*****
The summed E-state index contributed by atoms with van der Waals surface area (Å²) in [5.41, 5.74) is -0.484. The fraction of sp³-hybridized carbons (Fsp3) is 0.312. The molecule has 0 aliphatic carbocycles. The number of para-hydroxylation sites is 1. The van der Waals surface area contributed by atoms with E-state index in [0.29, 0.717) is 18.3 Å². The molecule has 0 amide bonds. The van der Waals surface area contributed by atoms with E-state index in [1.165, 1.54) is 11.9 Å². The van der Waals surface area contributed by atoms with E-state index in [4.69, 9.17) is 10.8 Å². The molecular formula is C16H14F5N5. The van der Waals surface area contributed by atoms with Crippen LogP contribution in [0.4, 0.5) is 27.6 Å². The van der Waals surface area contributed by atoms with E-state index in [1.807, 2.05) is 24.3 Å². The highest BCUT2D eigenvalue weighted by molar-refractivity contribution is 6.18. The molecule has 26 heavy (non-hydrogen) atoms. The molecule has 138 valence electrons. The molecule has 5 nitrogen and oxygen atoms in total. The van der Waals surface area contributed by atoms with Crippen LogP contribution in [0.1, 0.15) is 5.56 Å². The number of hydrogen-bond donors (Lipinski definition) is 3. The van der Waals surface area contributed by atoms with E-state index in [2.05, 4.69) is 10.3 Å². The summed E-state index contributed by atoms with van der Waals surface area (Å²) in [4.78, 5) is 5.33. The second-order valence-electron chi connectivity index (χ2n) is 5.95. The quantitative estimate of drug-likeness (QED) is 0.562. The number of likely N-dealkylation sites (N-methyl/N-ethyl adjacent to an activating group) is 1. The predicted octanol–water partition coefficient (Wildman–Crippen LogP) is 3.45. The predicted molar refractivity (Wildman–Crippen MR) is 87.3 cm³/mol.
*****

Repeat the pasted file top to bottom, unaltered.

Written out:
The summed E-state index contributed by atoms with van der Waals surface area (Å²) in [5.41, 5.74) is -0.484. The fraction of sp³-hybridized carbons (Fsp3) is 0.312. The molecule has 0 aliphatic carbocycles. The number of para-hydroxylation sites is 1. The van der Waals surface area contributed by atoms with E-state index in [0.29, 0.717) is 18.3 Å². The molecule has 0 amide bonds. The van der Waals surface area contributed by atoms with E-state index in [1.165, 1.54) is 11.9 Å². The van der Waals surface area contributed by atoms with E-state index in [4.69, 9.17) is 10.8 Å². The molecular formula is C16H14F5N5. The van der Waals surface area contributed by atoms with Crippen LogP contribution in [0.4, 0.5) is 27.6 Å². The van der Waals surface area contributed by atoms with E-state index in [1.807, 2.05) is 24.3 Å². The highest BCUT2D eigenvalue weighted by molar-refractivity contribution is 6.18. The molecule has 26 heavy (non-hydrogen) atoms. The molecule has 138 valence electrons. The molecule has 5 nitrogen and oxygen atoms in total. The van der Waals surface area contributed by atoms with Crippen LogP contribution in [0.1, 0.15) is 5.56 Å². The number of hydrogen-bond donors (Lipinski definition) is 3. The van der Waals surface area contributed by atoms with E-state index in [2.05, 4.69) is 10.3 Å². The summed E-state index contributed by atoms with van der Waals surface area (Å²) in [4.78, 5) is 5.33. The second-order valence-electron chi connectivity index (χ2n) is 5.95. The quantitative estimate of drug-likeness (QED) is 0.562. The number of likely N-dealkylation sites (N-methyl/N-ethyl adjacent to an activating group) is 1. The predicted octanol–water partition coefficient (Wildman–Crippen LogP) is 3.45. The predicted molar refractivity (Wildman–Crippen MR) is 87.3 cm³/mol.